“We need our own space. That’s old news. There’s nothing readily available, and if we buy, it’ll be months before it’s ready. But even if we move, that only solves one problem.”
Was he that dense?
“Ephraim, are we even staying in Chicago? Are you finishing school? What about us? We need to work on us.”
He flinched. Had she been too harsh? Their problems didn’t seem huge, but they were kinda foundational.
Ephraim walked to a wall and sat down on the floor, stretching his feet out in front of him.
“Shira, I don’t have an answer for any of your questions.”
The yellow walls felt extra sweet and cloying.
“Wanna sit?” Ephraim offered. Shira waved off his offer.
“Will I stay in school?” He started enumerating each question. “I don’t know. We have to talk about it. I’m gonna at least finish the semester so I can make a clear decision either way.” He paused.
“Now that I’m saying this, it’s obvious I should have discussed this with you.” He frowned. “Sorry?”
Progress is progress, Shira told herself.
“What’s with Chicago? “ He continued. “We’ll have to talk once the term is over. Housing? We can decide now on this apartment, and then make other decisions as they come up.”
“So, you want to possibly move for two months, and then you’ll see what happens next?” Shira deadpanned.
He must’ve read her face because he said, “Is it crazy?” Ephraim cocked his head to the side and with a wink asked, “Is it possible?”
“Anything’s possible, that’s the problem,” Shira admitted.
Ephraim laughed and flexed his legs. He seemed chilled, while Shira felt the anxiety and question of “what” closing in.
“I remember when I was learning in Israel, and our dirah was disgusting, I decided to hire a cleaner, to do over the dirah. I ended up paying for the guys to stay in a hotel for two nights. Baruch, you remember Baruch, told me that I was crazy for doing it, but he loved the results.”
“What are you saying?”
“That I sometimes blur the crazy and possible lines because I can.” Ephraim smiled disarmingly.
How did this turn into a conversation about money? Shira wondered.
“I guess I did rush all this — law school, moving, wanting to drop out. Maybe because I don’t have to consider the consequences others do.”
“Except now, when it came to us,” Shira deadpanned.
His face grew serious.
“I’m learning a little too late.” Ephraim paused. “But I’m trying. Look at us, talking, again.”
He was right. They never really did the DMC thing.
“But…” Shira started, then stopped. She wasn’t sure what she wanted to say. It was nice of him to be here, to listen. It calmed her down, gave her space to think. “We have stuff to work through ourselves, but now this apartment is right in front of us, and I don’t know which way to go.”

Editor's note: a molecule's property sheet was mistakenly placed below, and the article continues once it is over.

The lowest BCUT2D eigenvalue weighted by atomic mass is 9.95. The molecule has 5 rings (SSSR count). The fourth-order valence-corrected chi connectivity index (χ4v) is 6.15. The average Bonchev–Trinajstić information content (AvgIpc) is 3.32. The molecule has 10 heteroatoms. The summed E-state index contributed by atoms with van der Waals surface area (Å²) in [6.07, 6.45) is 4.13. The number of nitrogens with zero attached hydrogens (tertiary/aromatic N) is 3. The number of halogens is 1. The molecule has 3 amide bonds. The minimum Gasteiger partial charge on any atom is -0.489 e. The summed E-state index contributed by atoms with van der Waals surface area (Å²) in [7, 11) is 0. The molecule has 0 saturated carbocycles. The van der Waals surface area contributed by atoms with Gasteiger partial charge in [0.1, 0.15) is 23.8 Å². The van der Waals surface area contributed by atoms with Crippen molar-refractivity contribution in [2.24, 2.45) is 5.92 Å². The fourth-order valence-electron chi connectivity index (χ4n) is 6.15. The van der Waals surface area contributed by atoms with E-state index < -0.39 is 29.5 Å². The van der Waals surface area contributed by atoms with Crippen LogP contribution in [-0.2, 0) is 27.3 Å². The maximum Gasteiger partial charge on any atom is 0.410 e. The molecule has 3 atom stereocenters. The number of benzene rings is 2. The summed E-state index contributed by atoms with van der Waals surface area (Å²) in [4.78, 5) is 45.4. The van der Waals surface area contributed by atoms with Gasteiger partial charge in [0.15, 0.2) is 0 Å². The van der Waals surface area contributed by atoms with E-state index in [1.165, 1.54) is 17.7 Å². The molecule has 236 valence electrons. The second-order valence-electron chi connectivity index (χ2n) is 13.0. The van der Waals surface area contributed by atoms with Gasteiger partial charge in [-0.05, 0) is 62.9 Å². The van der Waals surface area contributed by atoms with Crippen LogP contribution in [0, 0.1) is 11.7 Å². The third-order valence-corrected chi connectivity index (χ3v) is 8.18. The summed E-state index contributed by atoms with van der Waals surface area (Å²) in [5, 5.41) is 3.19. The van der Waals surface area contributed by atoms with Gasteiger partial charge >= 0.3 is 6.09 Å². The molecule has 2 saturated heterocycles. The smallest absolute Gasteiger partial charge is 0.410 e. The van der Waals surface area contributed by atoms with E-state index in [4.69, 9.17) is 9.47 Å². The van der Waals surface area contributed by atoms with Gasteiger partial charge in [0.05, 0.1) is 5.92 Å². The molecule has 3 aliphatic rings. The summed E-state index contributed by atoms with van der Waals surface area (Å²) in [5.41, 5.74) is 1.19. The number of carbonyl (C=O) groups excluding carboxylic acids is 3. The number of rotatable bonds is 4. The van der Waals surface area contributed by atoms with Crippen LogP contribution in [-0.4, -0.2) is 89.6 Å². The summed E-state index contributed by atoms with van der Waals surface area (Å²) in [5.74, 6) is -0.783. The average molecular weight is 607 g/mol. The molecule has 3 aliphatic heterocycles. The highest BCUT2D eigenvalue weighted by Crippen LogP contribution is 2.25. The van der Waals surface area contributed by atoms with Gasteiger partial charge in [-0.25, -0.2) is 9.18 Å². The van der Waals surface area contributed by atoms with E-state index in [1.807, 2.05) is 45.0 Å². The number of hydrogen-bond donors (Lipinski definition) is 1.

Ephraim steepled his fingers and tapped them against each other for a moment, thinking.
“This place isn’t what you want, but it’s not bad enough to give a straight no, also you feel the pressure to move now, and you don’t know what’s happening next.”
“YES!” She felt the relief flood her. He’d nailed it, he really was listening and trying. Shira walked to the wall, slid down it and sat beside Ephraim.
“So, we’re back to the crazy versus the possible,” she stated. Ephraim stared ahead. “Shira, I don’t know what’s going to be. We’re only gonna have time to talk intensively once I’m on break. But until then, we can make a decision for today. And then change it tomorrow.” He looked at her. “You’re allowed to.”
Shira drummed her fingers on the floor. It was nice of him to say that.
“Also, I’m here, not just here, but I support you. I’m listening, I’m learning.”
He hadn’t looked at his watch in a while. He really was listening and trying. That was sweet.
Ephraim sat upright and shifted toward Shira.
“What about you, though, what are you gonna do with yourself and your time while we wait to figure things out?
Shira stared, her eyes falling on the archway to the kitchen. She’d never really considered the question. She thought for a minute.
“I guess it would be nice to be more involved in the community, I could talk to Danielle and see if I could get involved in what she’s doing.” She shrugged. “Worst-case scenario, Mommy knows a bunch of musicians, maybe I can learn the piano and teach the kids something normal.”
They shared a laugh and fell into a comfortable silence.
After five minutes that felt like two seconds, Shira turned to Ephraim.
“You have Miriam’s number? Where do we sign?”
(Originally featured in Family First, Issue 821)